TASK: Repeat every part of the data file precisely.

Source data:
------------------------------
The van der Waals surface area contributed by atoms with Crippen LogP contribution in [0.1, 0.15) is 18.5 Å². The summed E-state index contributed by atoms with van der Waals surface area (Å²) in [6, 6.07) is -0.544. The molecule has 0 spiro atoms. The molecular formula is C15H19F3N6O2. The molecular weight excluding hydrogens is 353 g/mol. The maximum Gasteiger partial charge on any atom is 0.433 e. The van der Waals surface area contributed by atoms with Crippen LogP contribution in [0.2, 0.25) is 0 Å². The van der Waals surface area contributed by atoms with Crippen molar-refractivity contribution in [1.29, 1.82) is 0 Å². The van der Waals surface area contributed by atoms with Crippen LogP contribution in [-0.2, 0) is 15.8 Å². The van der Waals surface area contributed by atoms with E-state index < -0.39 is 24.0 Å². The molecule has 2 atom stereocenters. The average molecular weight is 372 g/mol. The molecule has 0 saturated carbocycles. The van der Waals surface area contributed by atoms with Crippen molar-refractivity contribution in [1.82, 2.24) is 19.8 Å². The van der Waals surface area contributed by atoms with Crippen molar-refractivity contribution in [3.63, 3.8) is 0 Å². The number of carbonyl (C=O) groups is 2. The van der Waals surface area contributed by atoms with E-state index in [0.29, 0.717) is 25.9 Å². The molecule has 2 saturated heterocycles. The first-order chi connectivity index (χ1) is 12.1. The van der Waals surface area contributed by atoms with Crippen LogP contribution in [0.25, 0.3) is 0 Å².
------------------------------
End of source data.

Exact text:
The van der Waals surface area contributed by atoms with Crippen LogP contribution in [0.1, 0.15) is 18.5 Å². The summed E-state index contributed by atoms with van der Waals surface area (Å²) in [6, 6.07) is -0.544. The molecule has 0 spiro atoms. The molecular formula is C15H19F3N6O2. The molecular weight excluding hydrogens is 353 g/mol. The maximum Gasteiger partial charge on any atom is 0.433 e. The van der Waals surface area contributed by atoms with Crippen LogP contribution in [0.2, 0.25) is 0 Å². The van der Waals surface area contributed by atoms with Crippen molar-refractivity contribution in [1.29, 1.82) is 0 Å². The van der Waals surface area contributed by atoms with Crippen LogP contribution in [-0.2, 0) is 15.8 Å². The van der Waals surface area contributed by atoms with E-state index < -0.39 is 24.0 Å². The molecule has 2 atom stereocenters. The average molecular weight is 372 g/mol. The molecule has 0 saturated carbocycles. The van der Waals surface area contributed by atoms with Crippen molar-refractivity contribution in [1.82, 2.24) is 19.8 Å². The van der Waals surface area contributed by atoms with Crippen molar-refractivity contribution in [3.63, 3.8) is 0 Å². The number of carbonyl (C=O) groups is 2. The van der Waals surface area contributed by atoms with E-state index in [0.29, 0.717) is 25.9 Å². The molecule has 2 saturated heterocycles. The first-order chi connectivity index (χ1) is 12.1. The van der Waals surface area contributed by atoms with Crippen LogP contribution in [0.25, 0.3) is 0 Å².